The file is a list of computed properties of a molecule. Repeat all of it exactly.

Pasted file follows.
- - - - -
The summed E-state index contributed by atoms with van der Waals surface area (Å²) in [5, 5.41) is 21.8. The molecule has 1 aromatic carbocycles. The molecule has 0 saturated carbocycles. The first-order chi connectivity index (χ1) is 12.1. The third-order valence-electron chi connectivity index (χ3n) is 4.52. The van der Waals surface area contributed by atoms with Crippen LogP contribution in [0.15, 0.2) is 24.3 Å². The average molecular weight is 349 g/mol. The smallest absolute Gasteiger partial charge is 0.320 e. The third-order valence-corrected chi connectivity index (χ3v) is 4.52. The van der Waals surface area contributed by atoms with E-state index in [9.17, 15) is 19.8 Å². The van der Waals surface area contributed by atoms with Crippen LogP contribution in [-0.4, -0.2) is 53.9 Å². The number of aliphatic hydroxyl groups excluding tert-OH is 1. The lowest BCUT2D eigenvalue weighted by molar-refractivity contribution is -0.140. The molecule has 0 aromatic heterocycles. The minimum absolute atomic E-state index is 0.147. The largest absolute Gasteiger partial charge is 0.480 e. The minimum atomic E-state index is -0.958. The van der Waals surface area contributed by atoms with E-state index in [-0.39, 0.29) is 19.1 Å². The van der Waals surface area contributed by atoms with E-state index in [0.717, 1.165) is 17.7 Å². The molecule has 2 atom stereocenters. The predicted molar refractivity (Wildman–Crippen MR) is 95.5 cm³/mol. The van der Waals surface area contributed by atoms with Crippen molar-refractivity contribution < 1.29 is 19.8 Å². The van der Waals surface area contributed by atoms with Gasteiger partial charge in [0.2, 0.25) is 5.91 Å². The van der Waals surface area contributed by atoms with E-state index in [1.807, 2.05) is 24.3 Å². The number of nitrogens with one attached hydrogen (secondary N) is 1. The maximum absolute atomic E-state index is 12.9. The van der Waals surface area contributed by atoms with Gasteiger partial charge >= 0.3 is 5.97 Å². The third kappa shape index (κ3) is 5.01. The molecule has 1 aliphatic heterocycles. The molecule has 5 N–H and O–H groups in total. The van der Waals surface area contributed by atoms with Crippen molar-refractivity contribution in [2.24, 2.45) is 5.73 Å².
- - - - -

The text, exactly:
The summed E-state index contributed by atoms with van der Waals surface area (Å²) in [5, 5.41) is 21.8. The molecule has 1 aromatic carbocycles. The molecule has 0 saturated carbocycles. The first-order chi connectivity index (χ1) is 12.1. The third-order valence-electron chi connectivity index (χ3n) is 4.52. The van der Waals surface area contributed by atoms with Crippen LogP contribution in [0.15, 0.2) is 24.3 Å². The average molecular weight is 349 g/mol. The smallest absolute Gasteiger partial charge is 0.320 e. The third-order valence-corrected chi connectivity index (χ3v) is 4.52. The van der Waals surface area contributed by atoms with E-state index in [9.17, 15) is 19.8 Å². The van der Waals surface area contributed by atoms with Crippen LogP contribution in [-0.4, -0.2) is 53.9 Å². The number of aliphatic hydroxyl groups excluding tert-OH is 1. The lowest BCUT2D eigenvalue weighted by molar-refractivity contribution is -0.140. The molecule has 0 aromatic heterocycles. The minimum absolute atomic E-state index is 0.147. The largest absolute Gasteiger partial charge is 0.480 e. The minimum atomic E-state index is -0.958. The van der Waals surface area contributed by atoms with E-state index in [-0.39, 0.29) is 19.1 Å². The van der Waals surface area contributed by atoms with E-state index in [0.717, 1.165) is 17.7 Å². The molecule has 2 atom stereocenters. The predicted molar refractivity (Wildman–Crippen MR) is 95.5 cm³/mol. The van der Waals surface area contributed by atoms with Crippen molar-refractivity contribution < 1.29 is 19.8 Å². The van der Waals surface area contributed by atoms with Gasteiger partial charge in [0.2, 0.25) is 5.91 Å². The van der Waals surface area contributed by atoms with E-state index in [1.807, 2.05) is 24.3 Å². The number of nitrogens with one attached hydrogen (secondary N) is 1. The maximum absolute atomic E-state index is 12.9. The van der Waals surface area contributed by atoms with Gasteiger partial charge >= 0.3 is 5.97 Å². The third kappa shape index (κ3) is 5.01. The molecule has 1 aliphatic heterocycles. The molecule has 5 N–H and O–H groups in total. The van der Waals surface area contributed by atoms with Crippen molar-refractivity contribution in [2.24, 2.45) is 5.73 Å².